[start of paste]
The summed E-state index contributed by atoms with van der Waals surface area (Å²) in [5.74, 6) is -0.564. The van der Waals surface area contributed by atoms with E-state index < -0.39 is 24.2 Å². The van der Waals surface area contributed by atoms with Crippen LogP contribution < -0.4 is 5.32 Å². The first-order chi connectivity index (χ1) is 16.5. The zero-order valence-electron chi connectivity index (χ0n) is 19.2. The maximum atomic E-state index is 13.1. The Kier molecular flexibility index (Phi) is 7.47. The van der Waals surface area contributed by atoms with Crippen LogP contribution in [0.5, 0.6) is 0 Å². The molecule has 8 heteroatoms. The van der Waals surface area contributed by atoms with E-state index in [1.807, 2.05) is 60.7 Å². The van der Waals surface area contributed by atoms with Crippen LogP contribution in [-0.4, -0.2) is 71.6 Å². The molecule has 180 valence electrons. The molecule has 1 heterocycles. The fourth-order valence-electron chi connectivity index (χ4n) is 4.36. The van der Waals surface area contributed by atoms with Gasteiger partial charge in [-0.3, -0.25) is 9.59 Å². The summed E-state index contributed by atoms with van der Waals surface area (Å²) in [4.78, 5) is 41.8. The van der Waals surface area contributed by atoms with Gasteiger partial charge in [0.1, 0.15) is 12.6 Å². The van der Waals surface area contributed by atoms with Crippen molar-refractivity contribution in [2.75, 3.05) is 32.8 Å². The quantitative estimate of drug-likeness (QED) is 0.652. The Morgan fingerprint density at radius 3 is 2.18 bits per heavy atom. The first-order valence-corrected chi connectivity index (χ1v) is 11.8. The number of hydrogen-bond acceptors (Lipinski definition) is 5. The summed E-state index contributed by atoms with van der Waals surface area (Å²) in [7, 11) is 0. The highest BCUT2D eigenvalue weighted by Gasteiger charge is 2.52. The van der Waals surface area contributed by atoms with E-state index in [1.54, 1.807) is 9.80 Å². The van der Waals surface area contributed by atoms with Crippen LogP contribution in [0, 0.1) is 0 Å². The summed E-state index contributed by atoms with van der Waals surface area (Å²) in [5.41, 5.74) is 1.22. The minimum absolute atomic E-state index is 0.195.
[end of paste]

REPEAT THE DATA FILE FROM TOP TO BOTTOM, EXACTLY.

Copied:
The summed E-state index contributed by atoms with van der Waals surface area (Å²) in [5.74, 6) is -0.564. The van der Waals surface area contributed by atoms with E-state index < -0.39 is 24.2 Å². The van der Waals surface area contributed by atoms with Crippen LogP contribution < -0.4 is 5.32 Å². The first-order chi connectivity index (χ1) is 16.5. The zero-order valence-electron chi connectivity index (χ0n) is 19.2. The maximum atomic E-state index is 13.1. The Kier molecular flexibility index (Phi) is 7.47. The van der Waals surface area contributed by atoms with Crippen LogP contribution in [0.5, 0.6) is 0 Å². The molecule has 8 heteroatoms. The van der Waals surface area contributed by atoms with E-state index in [1.807, 2.05) is 60.7 Å². The van der Waals surface area contributed by atoms with Crippen LogP contribution in [-0.4, -0.2) is 71.6 Å². The molecule has 180 valence electrons. The molecule has 1 heterocycles. The fourth-order valence-electron chi connectivity index (χ4n) is 4.36. The van der Waals surface area contributed by atoms with Gasteiger partial charge in [-0.3, -0.25) is 9.59 Å². The summed E-state index contributed by atoms with van der Waals surface area (Å²) in [4.78, 5) is 41.8. The van der Waals surface area contributed by atoms with Gasteiger partial charge in [0.1, 0.15) is 12.6 Å². The van der Waals surface area contributed by atoms with Crippen molar-refractivity contribution in [2.75, 3.05) is 32.8 Å². The quantitative estimate of drug-likeness (QED) is 0.652. The Morgan fingerprint density at radius 3 is 2.18 bits per heavy atom. The first-order valence-corrected chi connectivity index (χ1v) is 11.8. The number of hydrogen-bond acceptors (Lipinski definition) is 5. The summed E-state index contributed by atoms with van der Waals surface area (Å²) in [7, 11) is 0. The highest BCUT2D eigenvalue weighted by Gasteiger charge is 2.52. The van der Waals surface area contributed by atoms with E-state index in [1.54, 1.807) is 9.80 Å². The van der Waals surface area contributed by atoms with Crippen LogP contribution in [0, 0.1) is 0 Å². The summed E-state index contributed by atoms with van der Waals surface area (Å²) in [5.41, 5.74) is 1.22. The minimum absolute atomic E-state index is 0.195.